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NateFollmer

Colt Rods

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My Grandfather had an old telescoping fly rod that was hex shaped, there might be something to that. Their promotional material answered a lot of the questions that came to mind, but I'm not totally sold on all their answers. This is interesting. I'll ask around with some other rod builders to see If I can gather any input.

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The idea has been around for quite a while. There used to a company making rods just like this; graphite formed the way the bamboo rod makers used to make fly rods, six sided, hexagonal shaped graphite rods. I think it was hexagraph, but don't quote me on that.

I was intrigued by the concept, but never pulled the trigger on one. They were quite expensive.

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According to Tom Kirkman, a highly regarded figure in rod building, most of the claims are fluff. Tubular construction is the strongest/weight design. The hex shape offers some strength advantages, but the price is added weight, lower sensitivity and slower recovery.

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Sharp edges cause a stress riser that is why the renforcement was added in the center, of course maybe also adding to the weight. Anything with a radius will have increased strength due to reduction of stress points. In the manufacture of shafts all corners will have some type of raduis to reduce the possibility of a stress riser.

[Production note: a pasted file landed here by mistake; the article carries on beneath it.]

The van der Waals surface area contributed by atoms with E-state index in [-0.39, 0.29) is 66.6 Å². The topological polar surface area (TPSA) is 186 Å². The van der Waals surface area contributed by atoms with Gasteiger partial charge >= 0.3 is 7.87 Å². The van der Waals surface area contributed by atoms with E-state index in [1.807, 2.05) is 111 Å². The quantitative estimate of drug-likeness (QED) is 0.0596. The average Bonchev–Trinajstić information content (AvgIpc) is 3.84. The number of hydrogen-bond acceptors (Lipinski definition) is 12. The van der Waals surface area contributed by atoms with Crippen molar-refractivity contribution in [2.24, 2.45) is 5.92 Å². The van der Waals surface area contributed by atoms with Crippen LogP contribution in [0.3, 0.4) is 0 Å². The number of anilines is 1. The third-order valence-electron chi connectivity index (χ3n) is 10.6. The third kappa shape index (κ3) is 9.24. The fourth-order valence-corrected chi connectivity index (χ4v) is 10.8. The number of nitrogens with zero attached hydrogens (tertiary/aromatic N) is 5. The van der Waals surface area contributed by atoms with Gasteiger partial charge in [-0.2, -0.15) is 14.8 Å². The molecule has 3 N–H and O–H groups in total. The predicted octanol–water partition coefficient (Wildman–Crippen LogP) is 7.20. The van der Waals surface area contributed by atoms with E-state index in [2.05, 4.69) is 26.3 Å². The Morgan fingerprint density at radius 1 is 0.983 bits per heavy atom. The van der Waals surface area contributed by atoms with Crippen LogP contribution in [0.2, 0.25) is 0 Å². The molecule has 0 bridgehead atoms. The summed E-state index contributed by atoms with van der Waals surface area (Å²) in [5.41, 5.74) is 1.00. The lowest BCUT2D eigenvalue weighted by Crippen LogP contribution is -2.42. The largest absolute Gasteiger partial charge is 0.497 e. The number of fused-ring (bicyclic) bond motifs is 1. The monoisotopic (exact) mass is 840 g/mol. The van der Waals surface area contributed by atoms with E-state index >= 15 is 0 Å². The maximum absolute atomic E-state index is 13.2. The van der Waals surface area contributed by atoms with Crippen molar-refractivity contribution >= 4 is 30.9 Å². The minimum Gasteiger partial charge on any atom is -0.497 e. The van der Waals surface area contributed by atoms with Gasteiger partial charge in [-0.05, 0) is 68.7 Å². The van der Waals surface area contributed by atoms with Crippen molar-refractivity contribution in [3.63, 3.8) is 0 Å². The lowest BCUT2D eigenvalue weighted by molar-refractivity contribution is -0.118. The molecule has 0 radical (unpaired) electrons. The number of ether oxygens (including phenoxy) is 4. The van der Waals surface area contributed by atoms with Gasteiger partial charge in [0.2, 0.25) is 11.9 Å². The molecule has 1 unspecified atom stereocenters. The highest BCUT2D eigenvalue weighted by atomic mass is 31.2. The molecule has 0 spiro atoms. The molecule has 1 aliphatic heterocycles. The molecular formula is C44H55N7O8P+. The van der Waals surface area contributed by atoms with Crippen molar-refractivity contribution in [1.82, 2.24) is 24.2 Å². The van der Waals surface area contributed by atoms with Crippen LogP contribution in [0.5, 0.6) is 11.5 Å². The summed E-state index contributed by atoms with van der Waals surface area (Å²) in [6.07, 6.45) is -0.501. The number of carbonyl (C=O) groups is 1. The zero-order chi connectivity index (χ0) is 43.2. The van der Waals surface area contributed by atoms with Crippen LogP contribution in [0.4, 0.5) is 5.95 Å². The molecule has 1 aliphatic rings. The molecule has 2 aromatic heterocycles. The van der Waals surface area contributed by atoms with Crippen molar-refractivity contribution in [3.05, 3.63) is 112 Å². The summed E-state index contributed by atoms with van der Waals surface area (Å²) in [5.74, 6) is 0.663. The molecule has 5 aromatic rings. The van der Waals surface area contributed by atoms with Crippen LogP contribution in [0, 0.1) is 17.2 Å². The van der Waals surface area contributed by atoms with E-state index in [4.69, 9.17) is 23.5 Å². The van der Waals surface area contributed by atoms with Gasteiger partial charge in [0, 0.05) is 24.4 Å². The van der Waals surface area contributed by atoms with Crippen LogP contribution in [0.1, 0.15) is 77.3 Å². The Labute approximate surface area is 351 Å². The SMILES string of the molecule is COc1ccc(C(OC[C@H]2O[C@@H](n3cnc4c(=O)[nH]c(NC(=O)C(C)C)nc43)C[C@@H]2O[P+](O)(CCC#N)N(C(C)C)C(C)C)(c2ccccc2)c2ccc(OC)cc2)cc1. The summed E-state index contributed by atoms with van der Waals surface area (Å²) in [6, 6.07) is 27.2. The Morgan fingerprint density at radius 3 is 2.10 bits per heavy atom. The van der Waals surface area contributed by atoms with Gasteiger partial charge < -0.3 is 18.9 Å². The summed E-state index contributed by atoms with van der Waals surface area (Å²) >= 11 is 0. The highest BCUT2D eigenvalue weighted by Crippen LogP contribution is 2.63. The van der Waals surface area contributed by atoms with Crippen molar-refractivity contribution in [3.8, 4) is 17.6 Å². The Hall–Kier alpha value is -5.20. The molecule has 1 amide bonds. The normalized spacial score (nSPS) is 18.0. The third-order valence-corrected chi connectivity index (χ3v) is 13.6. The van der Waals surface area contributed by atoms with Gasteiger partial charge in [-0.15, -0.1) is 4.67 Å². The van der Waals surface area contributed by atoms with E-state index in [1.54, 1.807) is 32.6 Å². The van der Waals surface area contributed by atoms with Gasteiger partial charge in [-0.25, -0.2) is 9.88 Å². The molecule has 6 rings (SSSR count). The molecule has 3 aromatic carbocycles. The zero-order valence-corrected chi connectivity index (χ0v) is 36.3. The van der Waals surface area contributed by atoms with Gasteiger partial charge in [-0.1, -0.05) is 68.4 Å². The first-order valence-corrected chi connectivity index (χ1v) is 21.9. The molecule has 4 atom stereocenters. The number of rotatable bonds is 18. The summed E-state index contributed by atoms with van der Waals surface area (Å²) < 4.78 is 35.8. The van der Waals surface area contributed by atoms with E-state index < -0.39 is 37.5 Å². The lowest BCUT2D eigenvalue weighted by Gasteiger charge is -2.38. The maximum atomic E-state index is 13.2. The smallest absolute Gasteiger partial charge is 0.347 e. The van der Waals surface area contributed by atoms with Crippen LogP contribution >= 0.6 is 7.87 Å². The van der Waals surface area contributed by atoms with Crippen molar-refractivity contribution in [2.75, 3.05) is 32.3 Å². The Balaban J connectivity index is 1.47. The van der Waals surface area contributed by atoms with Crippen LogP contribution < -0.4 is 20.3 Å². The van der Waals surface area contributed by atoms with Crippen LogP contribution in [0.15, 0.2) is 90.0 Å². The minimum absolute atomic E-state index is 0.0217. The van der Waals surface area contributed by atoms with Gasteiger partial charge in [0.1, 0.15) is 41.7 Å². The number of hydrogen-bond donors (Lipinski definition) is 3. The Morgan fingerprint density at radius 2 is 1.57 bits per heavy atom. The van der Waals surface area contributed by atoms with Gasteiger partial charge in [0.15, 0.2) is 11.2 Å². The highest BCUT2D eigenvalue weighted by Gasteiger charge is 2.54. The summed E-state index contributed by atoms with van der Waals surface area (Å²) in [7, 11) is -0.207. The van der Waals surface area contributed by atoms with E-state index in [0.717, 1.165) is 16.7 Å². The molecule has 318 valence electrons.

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The reason bamboo works in quadrate, pentagonal, or hexagonal configuration has more to do with the node strength of the raw material. Transferring that to other fiber is nearly impossible to duplicate. I've seen prototypes for the hex rods before and found them to be unappealing for their weight more than any other thing. In order to make the weight reasonable, you're likely to have the rod be more brittle than it's traditional counterpart. The other thing they claim is an increase in sensitivity, that's pure bunk from their own explanation. If you think of a helix construction, every joint in that helix is meeting with another overlay. Transmission along and across the fiber isn't slowed by comparison. Because of the tension, you would actually expect faster transmission of the signal on a helical axis versus that of a straight, or single, axis.

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The idea has been around for quite a while. There used to a company making rods just like this; graphite formed the way the bamboo rod makers used to make fly rods, six sided, hexagonal shaped graphite rods. I think it was hexagraph, but don't quote me on that.

I was intrigued by the concept, but never pulled the trigger on one. They were quite expensive.

They were very expensive and heavy. You are right though, it was Hexagraph. Seems to me the guys that bought them raved about them. Then again, they may have been trying to rationalize spending $800-1000 for a rod. I never touched one first hand.

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